Forests for the Long Run

Trees and forests will grow on their own, without any management. Nearly every acre of forest in our state was harvested between the late 1800s and the late 1920s, and much of the cut-over land subsequently was burned repeatedly and subjected to uncontrolled livestock grazing.

Yet we still have a lot of forest-about 14 million acres of it in Missouri. Private landowners own almost all that total. In the state, about 300,000 people own property with forest on it. Some landowners have thousands of acres, but the typical forest landowner has between 80 and 300 acres, and many people own 10 acres or less.

Of those landowners, only a few have any training or experience in managing forest land. Although their intentions are probably good, a drive across our state reveals many examples of forests being badly managed and, sadly, costing the landowners money in the long term.

Money? Sure. Careful and thoughtful management of forests results in more trees growing faster and straighter, creating more wood that is more valuable for private landowners.

Trees have more than economic value, of course. They are essential for converting carbon dioxide into oxygen and protecting the soil from erosion. Forests also provide crucial wildlife habitat, and they help make Missouri beautiful.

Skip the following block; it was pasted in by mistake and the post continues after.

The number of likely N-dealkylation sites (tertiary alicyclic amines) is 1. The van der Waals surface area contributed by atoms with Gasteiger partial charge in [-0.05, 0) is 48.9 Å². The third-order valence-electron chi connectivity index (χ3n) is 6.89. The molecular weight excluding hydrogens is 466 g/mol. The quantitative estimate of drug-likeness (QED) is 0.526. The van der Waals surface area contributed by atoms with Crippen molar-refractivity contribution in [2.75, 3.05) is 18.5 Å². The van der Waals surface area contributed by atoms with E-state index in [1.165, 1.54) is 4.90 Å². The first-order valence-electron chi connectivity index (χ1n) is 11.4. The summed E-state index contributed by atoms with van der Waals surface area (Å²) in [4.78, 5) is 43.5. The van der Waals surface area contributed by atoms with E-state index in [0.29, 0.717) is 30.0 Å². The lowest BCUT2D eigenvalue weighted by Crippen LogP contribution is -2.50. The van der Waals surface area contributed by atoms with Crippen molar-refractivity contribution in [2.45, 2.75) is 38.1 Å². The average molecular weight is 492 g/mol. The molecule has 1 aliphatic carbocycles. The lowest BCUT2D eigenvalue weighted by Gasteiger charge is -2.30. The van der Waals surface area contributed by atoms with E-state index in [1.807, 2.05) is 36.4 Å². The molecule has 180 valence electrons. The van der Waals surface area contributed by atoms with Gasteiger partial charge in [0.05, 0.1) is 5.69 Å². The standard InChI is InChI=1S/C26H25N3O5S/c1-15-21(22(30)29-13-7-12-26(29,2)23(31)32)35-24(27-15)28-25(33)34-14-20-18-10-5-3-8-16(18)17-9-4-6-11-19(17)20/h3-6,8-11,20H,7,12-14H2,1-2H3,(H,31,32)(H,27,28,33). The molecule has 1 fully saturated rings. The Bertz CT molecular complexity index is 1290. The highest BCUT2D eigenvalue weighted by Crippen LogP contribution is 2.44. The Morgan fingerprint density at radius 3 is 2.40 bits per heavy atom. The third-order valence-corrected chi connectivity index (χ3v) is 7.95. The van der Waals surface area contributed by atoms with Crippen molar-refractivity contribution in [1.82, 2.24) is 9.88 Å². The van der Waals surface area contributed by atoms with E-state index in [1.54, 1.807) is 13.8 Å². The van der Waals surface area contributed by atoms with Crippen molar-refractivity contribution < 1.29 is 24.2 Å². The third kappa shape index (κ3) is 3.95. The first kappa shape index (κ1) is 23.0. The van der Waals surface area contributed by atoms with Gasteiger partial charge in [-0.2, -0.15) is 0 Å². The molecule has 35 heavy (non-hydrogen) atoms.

A forest can perform all these tasks as it appreciates in value-if it is managed well. Management is a pretty loaded word. During strikes, it's labor versus management, and managers usually are thought of as bosses. But the concept of forest management more closely resembles health care management. We need the expertise of doctors and nurses to help us maintain our well-being and to keep us healthy and vital in the future. Forest managers benefit timberland in the same way.

Right now, growing out there in your forest, is wood that eventually may become a railroad tie, the floor or molding in a home, a piece of furniture, or maybe even the paper you will use at work and school. The total economic value of your forest depends in large part on the care and attention you give to it.

Forests are slow-growing, and their value is long-term. We should have learned the importance of sustainability in our forests from the indiscriminate harvests of the last century. We don't want another episode of 40 to 60 years when we reap almost no economic value from timber in the state.

It's obvious that trees are worth most when they are at